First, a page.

AMLCI Partners with Podiatry College to Design New Device
Foot ulcers are one of the most prevalent and dangerous problems facing diabetic patients, but new technology developed at Kent State University may soon help doctors better understand and treat them.
The device, called a “dynamic plantar shear sensor,” represents a breakthrough for physicians to understand how plantar ulcers form.
It has long been believed that plantar ulcers in diabetic patients form at areas of highest plantar pressures,” said Dr. Vincent Hetherington, Professor of Podiatric Medicine. “However, the correlation of plantar pressure and ulcer formation is unclear. Many researchers have long believed there was a missing link.”
Recent studies suggest that the missing link could involve shear forces that may play a significant role in ulcer development.
Unlike direct forces, created when the foot comes straight down, shear force pushes one part of the tissue in one direction and another part in the opposite direction.
The device was developed and built by KSU alumnus Dr. Misha Pevnyi and Tianyi Guo, a graduate student in KSU’s Chemical Physics Interdisciplinary Program in the Advanced Materials and Liquid Crystal Institute (AMLCI). The project, funded by a grant from the Ohio College of Podiatric Medicine, was overseen by Dr. Peter Palffy-Muhoray and Dr. Hiroshi Yokoyama — both in the AMLCI — in addition to Dr. Hetherington.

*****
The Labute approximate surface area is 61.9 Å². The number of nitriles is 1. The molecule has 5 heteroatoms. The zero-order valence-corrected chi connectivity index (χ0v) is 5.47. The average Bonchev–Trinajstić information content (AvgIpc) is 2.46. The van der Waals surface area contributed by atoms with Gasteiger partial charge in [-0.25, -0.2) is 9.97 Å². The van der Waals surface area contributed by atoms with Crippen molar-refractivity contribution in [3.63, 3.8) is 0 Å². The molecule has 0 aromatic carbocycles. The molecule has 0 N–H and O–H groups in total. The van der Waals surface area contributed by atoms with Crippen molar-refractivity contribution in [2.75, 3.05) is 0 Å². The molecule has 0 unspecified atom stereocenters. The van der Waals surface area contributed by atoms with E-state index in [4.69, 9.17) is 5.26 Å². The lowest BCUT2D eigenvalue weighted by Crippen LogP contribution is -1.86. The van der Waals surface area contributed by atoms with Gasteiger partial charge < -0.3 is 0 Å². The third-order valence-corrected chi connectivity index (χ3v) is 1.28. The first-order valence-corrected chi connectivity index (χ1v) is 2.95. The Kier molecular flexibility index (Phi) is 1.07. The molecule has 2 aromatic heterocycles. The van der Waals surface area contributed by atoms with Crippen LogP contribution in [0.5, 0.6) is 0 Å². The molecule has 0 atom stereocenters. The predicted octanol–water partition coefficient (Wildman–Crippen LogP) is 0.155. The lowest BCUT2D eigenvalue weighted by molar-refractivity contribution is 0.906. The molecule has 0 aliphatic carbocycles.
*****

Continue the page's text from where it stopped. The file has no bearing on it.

“Shear forces are hard to measure,” Dr. Palffy-Muhoray said. “It’s relatively easy to measure the pressure under foot, and devices already exist to do that, but the question was how to effectively measure shear?”
The answer, Pevnyi and Guo found, was to transduce shear stresses to more easily measurable local pressures.
Little bigger than a large computer keyboard, a platform was made mostly of specially shaped pressure plates, 3D printed in Dr. Palffy-Muhoray’s lab, with a pivot plate on top and electrodes and microprocessor-based electronics for data-collection beneath. Data are automatically uploaded to a web server for instant access and monitoring via smart phone.
Guo worked on the 3D printing and layout while Pevnyi did the electrical and software development. AMLCI engineer Merrill Groom contributed to the IC chip design and assembly.
“The new device can measure both plantar pressure and shear forces simultaneously,” Dr. Hetherington said. “To the best of our knowledge, at present there is no comparable device commercially available.”
He said the next steps include improvements of the prototype and clinical testing, followed by use of the technology as a medical analysis tool. Future goals include developing a device for in-shoe application.
The KSU Patent Board has recently approved the device for federal patent application, and funding to continue development is currently being sought.
Palffy-Muhoray said the project is also unique because of its altruistic nature.
“The device is the first of its kind, and there’s this really nice aspect of two young people putting tremendous effort into it, not for money or even the prospect of money, but essentially just to help sick people,” he said. “Misha, who is now developing software for a financial company, drove here on weekends from Chicago,” Palffy-Muhoray said. “And Tianyi took time off from her thesis to work on the project.”